The status quo is changing.
In 2021, menswear is still inseparable from the men who design it. Unlike womenswear, which heralds white, cisgender, and able-bodied male figures like Yves Saint Laurent, Christian Dior, and Hubert de Givenchy as legend, women designing menswear is — historically — not quite as common.
This isn’t to say that women have altogether been excluded from menswear when in fact, that’s far from the truth. Some of the world’s most accomplished menswear forces have been women, like Miuccia Prada, Donatella Versace, and Céline’s Phoebe Philo, all of whom, incidentally, create across the aisle for everyone, regardless of gender identity. But it is still a field largely dominated by men, with its history-making designers — think Raf Simons or Hedi Slimane — often using menswear as a launchpad for more robust ambitions to the tune of creative directorships at legacy fashion houses.
But today, there’s a new generation of female-identifying menswear designers working to bring the sector into a new, more innovative golden age. And they’re here to stay.
“For a long time, if you wanted to make your mark in fashion, you started with womenswear,” GQ Staff Writer Rachel Tashjian says of up-and-coming female design talent. “But now, you have these designers coming up over the past five-to-10 years who are menswear designers and are adamant that this is their identity as a designer, even as they trickle into womenswear or court female-identifying customers.”
Tashjian chalks up this shift to the fact that there’s more interest — and accordingly, more money — in menswear in general. With residual streetwear hype and investments helping to propel menswear much closer into the spotlight, independent creatives throughout all areas of focus are getting a lot more attention fresh out of the gate. This has become especially common among stratospheric male designers like Virgil Abloh and Kim Jones, both of whom have become household names despite, as Tashjian says, having long been idolized by menswear heads.
The numbers don’t lie: An October 2020 report from London-based market-research firm TechNavio showed that menswear is poised to grow by $153 billion between 2020-2024, progressing at a compound annual growth rate of nearly 6%. Compare this, then, to the current size of the sector, which as of 2019, Statista clocked in at $114 billion. There should be no quantitative question that menswear has legs — as do the flourishing designers behind the scenes of it all.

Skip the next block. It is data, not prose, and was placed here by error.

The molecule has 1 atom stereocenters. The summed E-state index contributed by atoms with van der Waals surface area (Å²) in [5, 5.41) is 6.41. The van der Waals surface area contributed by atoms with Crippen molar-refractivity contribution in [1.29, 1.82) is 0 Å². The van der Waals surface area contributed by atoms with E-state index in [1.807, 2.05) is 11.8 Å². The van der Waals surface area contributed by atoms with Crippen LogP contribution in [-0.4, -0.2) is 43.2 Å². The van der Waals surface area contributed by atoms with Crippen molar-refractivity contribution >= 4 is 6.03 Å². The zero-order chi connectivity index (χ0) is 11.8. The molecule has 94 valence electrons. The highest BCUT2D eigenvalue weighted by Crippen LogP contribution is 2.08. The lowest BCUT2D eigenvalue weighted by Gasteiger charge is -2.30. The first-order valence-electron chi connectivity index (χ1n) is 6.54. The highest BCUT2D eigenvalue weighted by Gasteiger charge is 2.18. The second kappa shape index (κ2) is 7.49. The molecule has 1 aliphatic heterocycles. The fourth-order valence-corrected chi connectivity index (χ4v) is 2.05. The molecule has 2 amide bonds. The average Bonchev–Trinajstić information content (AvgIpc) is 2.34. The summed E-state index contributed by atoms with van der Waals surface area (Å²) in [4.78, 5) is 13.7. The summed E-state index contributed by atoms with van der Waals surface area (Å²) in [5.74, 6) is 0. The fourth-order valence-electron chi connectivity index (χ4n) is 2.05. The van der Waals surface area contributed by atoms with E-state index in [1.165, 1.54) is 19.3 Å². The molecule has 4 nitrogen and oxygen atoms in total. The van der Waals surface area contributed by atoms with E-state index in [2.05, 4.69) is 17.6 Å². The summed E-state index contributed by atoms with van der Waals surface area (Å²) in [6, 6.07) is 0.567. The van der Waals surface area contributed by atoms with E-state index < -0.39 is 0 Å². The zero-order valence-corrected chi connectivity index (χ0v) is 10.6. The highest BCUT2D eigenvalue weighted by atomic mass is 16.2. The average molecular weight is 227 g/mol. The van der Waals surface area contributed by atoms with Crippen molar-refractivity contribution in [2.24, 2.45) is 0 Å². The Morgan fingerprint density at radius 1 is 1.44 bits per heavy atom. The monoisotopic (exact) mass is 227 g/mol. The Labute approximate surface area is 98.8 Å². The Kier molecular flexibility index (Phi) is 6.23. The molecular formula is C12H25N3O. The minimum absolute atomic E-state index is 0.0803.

There’s also no question that a sizable portion of this growth is in the hands of those buzzy, female-identifying menswear designers, who are already pushing the status quo. Yet, it’s a bit of a chicken-or-the-egg situation, in that it’s not simply the designers at the forefront driving the ways in which gendered clothing is changing. Though women have long been conditioned to shop for menswear (such as, say, buying men’s sneakers in women’s sizes — which doesn’t always occur in a reverse sense), today’s female-identifying shoppers are still championing menswear in new and inventive ways.
Although LVMH Prize-nominated designer Feng Chen Wang started in menswear, about 30% of her customers are women. “I naturally bring out a style that’s unisex,” Wang tells TZR from Shanghai. “At the end of the day, the collections I design are genderless.”
The Chinese-born, London-based designer notably cut her teeth at the prestigious Royal College of Art, graduating with a master’s degree in menswear fashion. Today, her creations are inherently more futuristic than some of her menswear colleagues, and not simply because of the conceptual functionality that, in some cases, may be more fit for a spot on The Jetsons.
“At the beginning, lots of buyers didn’t have confidence to accept my styles,” she says. “They all said menswear colors need to be quieter, muted. But today’s generation is far more open-minded.” To that end, Wang — who has collaborated with both Converse and Levi’s — focuses not on any one gender identity, but instead on her own emotional experiences that are more universal than traditional gender lines may make it seem.
The same is true with Grace Wales Bonner, who, as the recipient of the 2016 LVMH Prize, is often regarded as one of the fashion’s most promising newcomers. Her work frequently centers complex and personal themes of sexuality and heritage, including her own identity as a mixed-race woman born to a Jamaican father and English mother. As British Vogue Editor-in-Chief Edward Enninful wrote in 2019, “Her influence extends far beyond fashion; not only does she have a growing ready-to-wear business, but what she's already done for culture would be impressive in someone twice her age.”